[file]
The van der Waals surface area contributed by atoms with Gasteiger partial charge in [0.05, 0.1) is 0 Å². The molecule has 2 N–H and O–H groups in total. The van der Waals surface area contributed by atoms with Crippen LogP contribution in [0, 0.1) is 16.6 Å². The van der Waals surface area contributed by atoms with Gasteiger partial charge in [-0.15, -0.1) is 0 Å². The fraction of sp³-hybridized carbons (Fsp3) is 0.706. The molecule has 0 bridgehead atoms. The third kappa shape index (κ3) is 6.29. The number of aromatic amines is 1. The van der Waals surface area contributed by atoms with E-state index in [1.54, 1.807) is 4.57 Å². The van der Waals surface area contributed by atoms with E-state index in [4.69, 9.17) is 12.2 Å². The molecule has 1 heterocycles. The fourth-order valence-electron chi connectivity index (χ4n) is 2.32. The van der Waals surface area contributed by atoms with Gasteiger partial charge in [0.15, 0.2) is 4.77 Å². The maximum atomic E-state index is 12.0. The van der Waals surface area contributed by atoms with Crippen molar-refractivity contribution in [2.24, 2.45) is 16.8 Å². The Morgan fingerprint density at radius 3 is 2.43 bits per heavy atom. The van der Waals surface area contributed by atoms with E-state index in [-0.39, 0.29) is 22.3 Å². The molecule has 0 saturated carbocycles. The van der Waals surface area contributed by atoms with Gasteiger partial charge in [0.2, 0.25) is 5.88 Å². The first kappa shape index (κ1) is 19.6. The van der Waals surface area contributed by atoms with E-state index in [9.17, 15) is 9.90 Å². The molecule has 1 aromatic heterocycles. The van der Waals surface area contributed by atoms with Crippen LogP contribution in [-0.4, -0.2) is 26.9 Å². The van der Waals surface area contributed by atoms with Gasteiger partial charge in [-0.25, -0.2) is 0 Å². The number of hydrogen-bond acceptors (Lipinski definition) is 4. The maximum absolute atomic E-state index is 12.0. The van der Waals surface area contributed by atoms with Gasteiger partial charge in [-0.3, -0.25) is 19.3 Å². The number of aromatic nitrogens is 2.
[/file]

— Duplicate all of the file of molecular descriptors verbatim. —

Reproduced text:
The van der Waals surface area contributed by atoms with Gasteiger partial charge in [0.05, 0.1) is 0 Å². The molecule has 2 N–H and O–H groups in total. The van der Waals surface area contributed by atoms with Crippen LogP contribution in [0, 0.1) is 16.6 Å². The van der Waals surface area contributed by atoms with Gasteiger partial charge in [-0.15, -0.1) is 0 Å². The fraction of sp³-hybridized carbons (Fsp3) is 0.706. The molecule has 0 bridgehead atoms. The third kappa shape index (κ3) is 6.29. The number of aromatic amines is 1. The van der Waals surface area contributed by atoms with E-state index in [1.54, 1.807) is 4.57 Å². The van der Waals surface area contributed by atoms with E-state index in [4.69, 9.17) is 12.2 Å². The molecule has 1 heterocycles. The fourth-order valence-electron chi connectivity index (χ4n) is 2.32. The van der Waals surface area contributed by atoms with Gasteiger partial charge in [0.15, 0.2) is 4.77 Å². The maximum atomic E-state index is 12.0. The van der Waals surface area contributed by atoms with Crippen molar-refractivity contribution in [2.24, 2.45) is 16.8 Å². The Morgan fingerprint density at radius 3 is 2.43 bits per heavy atom. The van der Waals surface area contributed by atoms with E-state index in [-0.39, 0.29) is 22.3 Å². The molecule has 0 saturated carbocycles. The van der Waals surface area contributed by atoms with Gasteiger partial charge in [0.2, 0.25) is 5.88 Å². The first kappa shape index (κ1) is 19.6. The van der Waals surface area contributed by atoms with E-state index in [9.17, 15) is 9.90 Å². The molecule has 1 aromatic heterocycles. The van der Waals surface area contributed by atoms with Crippen LogP contribution in [-0.4, -0.2) is 26.9 Å². The van der Waals surface area contributed by atoms with Gasteiger partial charge in [-0.25, -0.2) is 0 Å². The number of hydrogen-bond acceptors (Lipinski definition) is 4. The maximum absolute atomic E-state index is 12.0. The van der Waals surface area contributed by atoms with Gasteiger partial charge in [-0.3, -0.25) is 19.3 Å². The number of aromatic nitrogens is 2.